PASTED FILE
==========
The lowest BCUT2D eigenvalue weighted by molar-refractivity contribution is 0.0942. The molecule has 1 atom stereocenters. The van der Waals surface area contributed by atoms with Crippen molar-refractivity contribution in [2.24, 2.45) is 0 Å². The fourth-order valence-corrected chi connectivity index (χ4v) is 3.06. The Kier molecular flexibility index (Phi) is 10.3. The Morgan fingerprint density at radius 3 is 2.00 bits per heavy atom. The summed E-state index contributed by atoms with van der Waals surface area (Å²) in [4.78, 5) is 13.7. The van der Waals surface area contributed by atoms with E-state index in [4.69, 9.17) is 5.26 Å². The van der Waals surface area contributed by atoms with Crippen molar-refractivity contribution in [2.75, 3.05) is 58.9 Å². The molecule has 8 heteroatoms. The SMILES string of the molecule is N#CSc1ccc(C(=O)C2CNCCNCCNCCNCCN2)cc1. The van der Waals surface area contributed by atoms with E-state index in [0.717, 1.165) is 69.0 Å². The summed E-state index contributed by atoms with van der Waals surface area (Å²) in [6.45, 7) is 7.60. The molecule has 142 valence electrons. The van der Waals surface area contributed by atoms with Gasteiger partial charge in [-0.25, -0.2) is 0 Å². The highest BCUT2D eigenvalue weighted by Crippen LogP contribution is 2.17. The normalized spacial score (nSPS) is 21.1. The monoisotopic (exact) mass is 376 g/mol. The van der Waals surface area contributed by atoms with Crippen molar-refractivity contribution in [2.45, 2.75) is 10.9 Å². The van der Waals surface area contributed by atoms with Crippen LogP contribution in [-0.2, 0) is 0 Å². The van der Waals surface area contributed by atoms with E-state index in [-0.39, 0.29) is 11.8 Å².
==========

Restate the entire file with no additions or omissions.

The lowest BCUT2D eigenvalue weighted by molar-refractivity contribution is 0.0942. The molecule has 1 atom stereocenters. The van der Waals surface area contributed by atoms with Crippen molar-refractivity contribution in [2.24, 2.45) is 0 Å². The fourth-order valence-corrected chi connectivity index (χ4v) is 3.06. The Kier molecular flexibility index (Phi) is 10.3. The Morgan fingerprint density at radius 3 is 2.00 bits per heavy atom. The summed E-state index contributed by atoms with van der Waals surface area (Å²) in [4.78, 5) is 13.7. The van der Waals surface area contributed by atoms with E-state index in [4.69, 9.17) is 5.26 Å². The van der Waals surface area contributed by atoms with Crippen molar-refractivity contribution in [2.75, 3.05) is 58.9 Å². The molecule has 8 heteroatoms. The SMILES string of the molecule is N#CSc1ccc(C(=O)C2CNCCNCCNCCNCCN2)cc1. The van der Waals surface area contributed by atoms with E-state index in [0.717, 1.165) is 69.0 Å². The summed E-state index contributed by atoms with van der Waals surface area (Å²) in [6.45, 7) is 7.60. The molecule has 142 valence electrons. The van der Waals surface area contributed by atoms with Gasteiger partial charge in [-0.25, -0.2) is 0 Å². The highest BCUT2D eigenvalue weighted by Crippen LogP contribution is 2.17. The normalized spacial score (nSPS) is 21.1. The monoisotopic (exact) mass is 376 g/mol. The van der Waals surface area contributed by atoms with Crippen molar-refractivity contribution in [2.45, 2.75) is 10.9 Å². The van der Waals surface area contributed by atoms with Crippen LogP contribution in [-0.2, 0) is 0 Å². The van der Waals surface area contributed by atoms with E-state index in [-0.39, 0.29) is 11.8 Å².